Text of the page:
Comment Contractor

Concerns over pavement quality

During the latter half of last year the Transport Agency commissioned a report on pavement quality in capital projects. This was carried out by Chris Olsen Consulting.

A precis of the final report will be published in the July issue of Contractor magazine, suffice to says it included this statement: “The D&C [Design & Construct] contracts struggled to produce quality pavements because the combination of less than optimum KPIs and a competitive market consistently produced thin, high risk, low cost pavements that sometimes appeared to compromise future lowest whole-of-life maintenance costs, coupled with a reluctance of project teams to make changes.”

Responding to the findings in this report, the Transport Agency has reviewed its quality assurance regime and the outcomes it delivers, and set up an industry-wide working party to further review potential improvements to pavement quality. This working party has already developed a number of recommendations says the NZTA.

National Pavements manager John Donbavand says there appears to be lack of explicit understanding about roles and responsibilities within contracts and the Transport Agency needs to be clearer in its expectations about investigation/design, construction and as-built pavement performance.

“The review has highlighted three main areas where improvements will be made. Our documentation around the client’s/principal’s minimum requirements is sometimes contradictory and does not clearly spell out expectations.

“Nor is the role of the principal’s agent clearly defined and, as the client, we need to be more explicit about our expectations.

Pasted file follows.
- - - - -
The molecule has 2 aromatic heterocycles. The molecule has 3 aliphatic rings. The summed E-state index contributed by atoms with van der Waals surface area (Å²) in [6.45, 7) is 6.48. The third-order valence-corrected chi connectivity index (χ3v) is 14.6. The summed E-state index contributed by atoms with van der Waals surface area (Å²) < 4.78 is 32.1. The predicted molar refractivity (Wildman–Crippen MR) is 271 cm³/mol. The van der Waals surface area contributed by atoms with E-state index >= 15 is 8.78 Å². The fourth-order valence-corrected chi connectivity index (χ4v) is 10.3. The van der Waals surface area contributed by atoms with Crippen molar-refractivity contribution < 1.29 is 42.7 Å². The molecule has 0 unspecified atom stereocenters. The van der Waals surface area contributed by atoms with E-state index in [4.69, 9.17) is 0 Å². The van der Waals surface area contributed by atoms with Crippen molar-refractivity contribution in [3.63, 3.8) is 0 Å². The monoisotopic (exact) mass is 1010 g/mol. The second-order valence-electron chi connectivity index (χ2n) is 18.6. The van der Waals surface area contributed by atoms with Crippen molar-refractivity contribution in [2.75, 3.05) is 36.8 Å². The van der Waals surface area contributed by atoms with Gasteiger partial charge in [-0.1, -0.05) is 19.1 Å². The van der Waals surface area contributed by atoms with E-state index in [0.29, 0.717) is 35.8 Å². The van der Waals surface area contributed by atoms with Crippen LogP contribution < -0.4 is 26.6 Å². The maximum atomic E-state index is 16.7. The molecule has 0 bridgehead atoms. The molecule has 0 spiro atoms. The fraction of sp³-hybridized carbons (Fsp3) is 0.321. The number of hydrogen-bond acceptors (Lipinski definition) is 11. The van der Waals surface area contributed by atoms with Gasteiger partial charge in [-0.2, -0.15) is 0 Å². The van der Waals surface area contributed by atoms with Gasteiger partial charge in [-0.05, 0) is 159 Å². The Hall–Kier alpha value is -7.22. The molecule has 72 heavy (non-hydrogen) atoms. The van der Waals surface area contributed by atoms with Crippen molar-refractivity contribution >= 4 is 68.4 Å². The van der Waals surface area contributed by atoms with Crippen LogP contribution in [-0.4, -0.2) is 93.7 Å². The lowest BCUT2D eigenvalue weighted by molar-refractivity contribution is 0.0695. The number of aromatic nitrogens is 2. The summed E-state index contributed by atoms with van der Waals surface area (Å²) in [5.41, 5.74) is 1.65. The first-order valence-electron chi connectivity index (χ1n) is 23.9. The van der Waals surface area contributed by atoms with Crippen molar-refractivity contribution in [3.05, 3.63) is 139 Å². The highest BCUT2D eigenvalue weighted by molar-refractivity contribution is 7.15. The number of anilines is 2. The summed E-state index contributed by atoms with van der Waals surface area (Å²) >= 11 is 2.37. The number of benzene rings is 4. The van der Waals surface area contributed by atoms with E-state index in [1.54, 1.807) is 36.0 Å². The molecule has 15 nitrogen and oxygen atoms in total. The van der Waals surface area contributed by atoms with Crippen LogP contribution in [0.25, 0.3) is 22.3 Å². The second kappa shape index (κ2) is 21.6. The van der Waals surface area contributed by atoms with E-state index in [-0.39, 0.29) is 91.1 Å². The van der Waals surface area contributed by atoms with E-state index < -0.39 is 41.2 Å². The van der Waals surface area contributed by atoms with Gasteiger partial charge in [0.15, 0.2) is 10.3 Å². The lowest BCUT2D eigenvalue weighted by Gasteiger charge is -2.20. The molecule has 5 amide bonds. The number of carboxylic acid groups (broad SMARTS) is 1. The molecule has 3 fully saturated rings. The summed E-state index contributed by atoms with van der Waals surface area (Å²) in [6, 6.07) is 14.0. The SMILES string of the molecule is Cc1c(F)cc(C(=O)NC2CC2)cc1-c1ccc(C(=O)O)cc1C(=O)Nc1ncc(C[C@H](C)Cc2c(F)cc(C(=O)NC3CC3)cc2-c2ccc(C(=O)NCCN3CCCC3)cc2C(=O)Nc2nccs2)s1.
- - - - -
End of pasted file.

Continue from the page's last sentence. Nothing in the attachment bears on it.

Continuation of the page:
“Finally, the pre-qualification system for our suppliers must require evidence of compliance with the principal’s minimum requirements as a mandatory requirement,” he says.

The latter issue is being addressed by the implementation of the ISNET system for the Transport Agency’s suppliers.

The Transport Agency is also considering moving to an approach to documentation improvement that mirrors the model adopted for its Network Outcomes Contracts.

John says this has the added benefit of introducing consistency across our capital and maintenance work.

“It is also important to note that while we are always interested in innovation, we must always be mindful that any innovation provides better whole-of-life outcomes and manages any risk appropriately.”

More information about the detailed recommendations will be made available once the Highway and Network Operations senior management team has had the opportunity to consider the working party recommendations in greater detail.

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